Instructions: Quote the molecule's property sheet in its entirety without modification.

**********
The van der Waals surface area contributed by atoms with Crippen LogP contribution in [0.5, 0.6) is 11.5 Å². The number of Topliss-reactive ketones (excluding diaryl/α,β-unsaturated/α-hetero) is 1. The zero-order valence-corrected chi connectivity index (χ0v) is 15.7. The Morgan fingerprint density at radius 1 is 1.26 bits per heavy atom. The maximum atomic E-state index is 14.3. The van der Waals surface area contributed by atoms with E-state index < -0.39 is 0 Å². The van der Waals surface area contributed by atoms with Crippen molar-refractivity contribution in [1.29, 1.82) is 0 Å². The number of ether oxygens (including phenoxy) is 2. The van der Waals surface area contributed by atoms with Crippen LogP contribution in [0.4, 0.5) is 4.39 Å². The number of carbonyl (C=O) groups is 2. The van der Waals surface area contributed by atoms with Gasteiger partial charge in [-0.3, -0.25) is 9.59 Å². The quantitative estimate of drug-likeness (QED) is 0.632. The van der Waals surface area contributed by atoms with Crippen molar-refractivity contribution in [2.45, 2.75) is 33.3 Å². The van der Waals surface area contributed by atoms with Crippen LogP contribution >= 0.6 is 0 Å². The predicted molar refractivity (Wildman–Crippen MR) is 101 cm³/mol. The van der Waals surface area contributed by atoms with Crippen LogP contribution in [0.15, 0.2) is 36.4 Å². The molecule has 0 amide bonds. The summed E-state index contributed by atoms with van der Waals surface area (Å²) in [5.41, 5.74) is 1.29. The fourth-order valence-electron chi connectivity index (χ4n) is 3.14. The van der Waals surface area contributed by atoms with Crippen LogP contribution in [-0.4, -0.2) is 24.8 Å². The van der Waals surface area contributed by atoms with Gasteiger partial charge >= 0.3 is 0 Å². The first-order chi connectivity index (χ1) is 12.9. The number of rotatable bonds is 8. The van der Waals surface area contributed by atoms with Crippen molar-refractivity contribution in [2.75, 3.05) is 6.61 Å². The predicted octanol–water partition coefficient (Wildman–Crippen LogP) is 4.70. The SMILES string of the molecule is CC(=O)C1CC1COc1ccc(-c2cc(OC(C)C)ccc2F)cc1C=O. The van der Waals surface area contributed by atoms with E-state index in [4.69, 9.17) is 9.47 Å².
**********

The van der Waals surface area contributed by atoms with Crippen LogP contribution in [0.5, 0.6) is 11.5 Å². The number of Topliss-reactive ketones (excluding diaryl/α,β-unsaturated/α-hetero) is 1. The zero-order valence-corrected chi connectivity index (χ0v) is 15.7. The Morgan fingerprint density at radius 1 is 1.26 bits per heavy atom. The maximum atomic E-state index is 14.3. The van der Waals surface area contributed by atoms with E-state index < -0.39 is 0 Å². The van der Waals surface area contributed by atoms with Crippen molar-refractivity contribution in [1.29, 1.82) is 0 Å². The number of ether oxygens (including phenoxy) is 2. The van der Waals surface area contributed by atoms with Crippen LogP contribution in [0.4, 0.5) is 4.39 Å². The number of carbonyl (C=O) groups is 2. The van der Waals surface area contributed by atoms with Gasteiger partial charge in [-0.3, -0.25) is 9.59 Å². The quantitative estimate of drug-likeness (QED) is 0.632. The van der Waals surface area contributed by atoms with Crippen molar-refractivity contribution in [2.45, 2.75) is 33.3 Å². The van der Waals surface area contributed by atoms with Crippen LogP contribution >= 0.6 is 0 Å². The predicted molar refractivity (Wildman–Crippen MR) is 101 cm³/mol. The van der Waals surface area contributed by atoms with Crippen LogP contribution in [0.15, 0.2) is 36.4 Å². The molecule has 0 amide bonds. The summed E-state index contributed by atoms with van der Waals surface area (Å²) in [5.41, 5.74) is 1.29. The fourth-order valence-electron chi connectivity index (χ4n) is 3.14. The van der Waals surface area contributed by atoms with Crippen LogP contribution in [-0.4, -0.2) is 24.8 Å². The van der Waals surface area contributed by atoms with Gasteiger partial charge >= 0.3 is 0 Å². The first-order chi connectivity index (χ1) is 12.9. The number of rotatable bonds is 8. The van der Waals surface area contributed by atoms with Crippen molar-refractivity contribution in [2.75, 3.05) is 6.61 Å². The predicted octanol–water partition coefficient (Wildman–Crippen LogP) is 4.70. The SMILES string of the molecule is CC(=O)C1CC1COc1ccc(-c2cc(OC(C)C)ccc2F)cc1C=O. The van der Waals surface area contributed by atoms with E-state index in [4.69, 9.17) is 9.47 Å².